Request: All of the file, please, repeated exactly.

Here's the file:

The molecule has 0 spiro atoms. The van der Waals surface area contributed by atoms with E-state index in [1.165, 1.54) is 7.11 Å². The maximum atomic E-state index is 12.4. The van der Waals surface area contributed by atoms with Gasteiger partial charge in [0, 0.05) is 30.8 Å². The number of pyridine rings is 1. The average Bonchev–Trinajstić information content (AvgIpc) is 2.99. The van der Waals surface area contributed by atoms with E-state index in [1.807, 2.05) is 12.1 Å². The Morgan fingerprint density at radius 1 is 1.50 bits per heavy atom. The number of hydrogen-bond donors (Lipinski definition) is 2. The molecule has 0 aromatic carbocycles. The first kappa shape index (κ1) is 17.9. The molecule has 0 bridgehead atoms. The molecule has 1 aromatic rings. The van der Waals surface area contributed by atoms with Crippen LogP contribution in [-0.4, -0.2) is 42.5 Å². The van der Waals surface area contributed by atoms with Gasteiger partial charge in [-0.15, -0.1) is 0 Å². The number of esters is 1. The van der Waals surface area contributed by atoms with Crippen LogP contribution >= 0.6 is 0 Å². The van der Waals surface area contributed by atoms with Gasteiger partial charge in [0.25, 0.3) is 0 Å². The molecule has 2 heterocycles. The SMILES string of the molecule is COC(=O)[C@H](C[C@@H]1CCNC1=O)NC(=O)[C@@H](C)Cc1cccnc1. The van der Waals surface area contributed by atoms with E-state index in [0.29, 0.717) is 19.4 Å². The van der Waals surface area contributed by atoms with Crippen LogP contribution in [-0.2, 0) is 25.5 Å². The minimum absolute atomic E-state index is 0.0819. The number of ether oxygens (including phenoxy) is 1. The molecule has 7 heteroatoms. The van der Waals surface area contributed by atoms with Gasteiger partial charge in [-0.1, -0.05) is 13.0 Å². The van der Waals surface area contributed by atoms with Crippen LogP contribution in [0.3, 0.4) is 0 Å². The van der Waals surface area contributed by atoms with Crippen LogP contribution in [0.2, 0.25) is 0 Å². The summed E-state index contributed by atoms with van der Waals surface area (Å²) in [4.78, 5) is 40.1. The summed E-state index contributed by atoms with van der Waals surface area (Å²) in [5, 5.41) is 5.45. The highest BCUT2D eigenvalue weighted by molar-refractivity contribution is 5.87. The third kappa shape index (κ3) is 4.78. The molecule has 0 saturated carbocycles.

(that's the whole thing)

The molecule has 0 spiro atoms. The van der Waals surface area contributed by atoms with E-state index in [1.165, 1.54) is 7.11 Å². The maximum atomic E-state index is 12.4. The van der Waals surface area contributed by atoms with Gasteiger partial charge in [0, 0.05) is 30.8 Å². The number of pyridine rings is 1. The average Bonchev–Trinajstić information content (AvgIpc) is 2.99. The van der Waals surface area contributed by atoms with E-state index in [1.807, 2.05) is 12.1 Å². The Morgan fingerprint density at radius 1 is 1.50 bits per heavy atom. The number of hydrogen-bond donors (Lipinski definition) is 2. The molecule has 0 aromatic carbocycles. The first kappa shape index (κ1) is 17.9. The molecule has 0 bridgehead atoms. The molecule has 1 aromatic rings. The van der Waals surface area contributed by atoms with Crippen LogP contribution in [-0.4, -0.2) is 42.5 Å². The van der Waals surface area contributed by atoms with Gasteiger partial charge in [-0.15, -0.1) is 0 Å². The number of esters is 1. The van der Waals surface area contributed by atoms with Crippen LogP contribution >= 0.6 is 0 Å². The van der Waals surface area contributed by atoms with Gasteiger partial charge in [0.25, 0.3) is 0 Å². The molecule has 2 heterocycles. The SMILES string of the molecule is COC(=O)[C@H](C[C@@H]1CCNC1=O)NC(=O)[C@@H](C)Cc1cccnc1. The van der Waals surface area contributed by atoms with E-state index in [0.29, 0.717) is 19.4 Å². The van der Waals surface area contributed by atoms with Crippen LogP contribution in [-0.2, 0) is 25.5 Å². The minimum absolute atomic E-state index is 0.0819. The number of ether oxygens (including phenoxy) is 1. The molecule has 7 heteroatoms. The van der Waals surface area contributed by atoms with Gasteiger partial charge in [-0.1, -0.05) is 13.0 Å². The van der Waals surface area contributed by atoms with Crippen LogP contribution in [0.3, 0.4) is 0 Å². The van der Waals surface area contributed by atoms with Crippen LogP contribution in [0.2, 0.25) is 0 Å². The summed E-state index contributed by atoms with van der Waals surface area (Å²) in [4.78, 5) is 40.1. The summed E-state index contributed by atoms with van der Waals surface area (Å²) in [5, 5.41) is 5.45. The highest BCUT2D eigenvalue weighted by molar-refractivity contribution is 5.87. The third kappa shape index (κ3) is 4.78. The molecule has 0 saturated carbocycles.